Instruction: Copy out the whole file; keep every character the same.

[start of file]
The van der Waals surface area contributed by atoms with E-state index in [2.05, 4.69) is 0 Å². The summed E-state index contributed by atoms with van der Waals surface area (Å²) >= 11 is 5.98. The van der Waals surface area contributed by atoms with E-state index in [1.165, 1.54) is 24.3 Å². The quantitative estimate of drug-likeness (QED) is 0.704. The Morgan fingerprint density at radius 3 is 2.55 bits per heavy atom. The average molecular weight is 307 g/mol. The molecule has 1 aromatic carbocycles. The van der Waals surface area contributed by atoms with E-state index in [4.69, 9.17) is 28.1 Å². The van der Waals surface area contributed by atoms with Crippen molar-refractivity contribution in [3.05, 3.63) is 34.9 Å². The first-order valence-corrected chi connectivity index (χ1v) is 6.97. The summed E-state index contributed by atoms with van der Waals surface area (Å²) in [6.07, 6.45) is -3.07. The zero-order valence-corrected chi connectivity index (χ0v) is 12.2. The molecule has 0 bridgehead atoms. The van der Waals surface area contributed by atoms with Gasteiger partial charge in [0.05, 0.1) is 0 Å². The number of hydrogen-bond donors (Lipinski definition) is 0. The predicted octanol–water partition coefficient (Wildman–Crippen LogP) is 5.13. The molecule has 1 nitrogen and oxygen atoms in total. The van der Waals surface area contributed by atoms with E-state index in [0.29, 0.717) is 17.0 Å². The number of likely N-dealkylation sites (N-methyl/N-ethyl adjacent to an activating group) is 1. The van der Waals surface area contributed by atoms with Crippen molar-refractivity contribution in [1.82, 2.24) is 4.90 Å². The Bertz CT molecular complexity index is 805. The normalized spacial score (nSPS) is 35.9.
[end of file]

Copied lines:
The van der Waals surface area contributed by atoms with E-state index in [2.05, 4.69) is 0 Å². The summed E-state index contributed by atoms with van der Waals surface area (Å²) >= 11 is 5.98. The van der Waals surface area contributed by atoms with E-state index in [1.165, 1.54) is 24.3 Å². The quantitative estimate of drug-likeness (QED) is 0.704. The Morgan fingerprint density at radius 3 is 2.55 bits per heavy atom. The average molecular weight is 307 g/mol. The molecule has 1 aromatic carbocycles. The van der Waals surface area contributed by atoms with E-state index in [4.69, 9.17) is 28.1 Å². The van der Waals surface area contributed by atoms with Crippen molar-refractivity contribution in [3.05, 3.63) is 34.9 Å². The first-order valence-corrected chi connectivity index (χ1v) is 6.97. The summed E-state index contributed by atoms with van der Waals surface area (Å²) in [6.07, 6.45) is -3.07. The zero-order valence-corrected chi connectivity index (χ0v) is 12.2. The molecule has 0 bridgehead atoms. The van der Waals surface area contributed by atoms with Gasteiger partial charge in [0.05, 0.1) is 0 Å². The number of hydrogen-bond donors (Lipinski definition) is 0. The predicted octanol–water partition coefficient (Wildman–Crippen LogP) is 5.13. The molecule has 1 nitrogen and oxygen atoms in total. The van der Waals surface area contributed by atoms with E-state index in [0.29, 0.717) is 17.0 Å². The number of likely N-dealkylation sites (N-methyl/N-ethyl adjacent to an activating group) is 1. The van der Waals surface area contributed by atoms with Crippen molar-refractivity contribution in [1.82, 2.24) is 4.90 Å². The Bertz CT molecular complexity index is 805. The normalized spacial score (nSPS) is 35.9.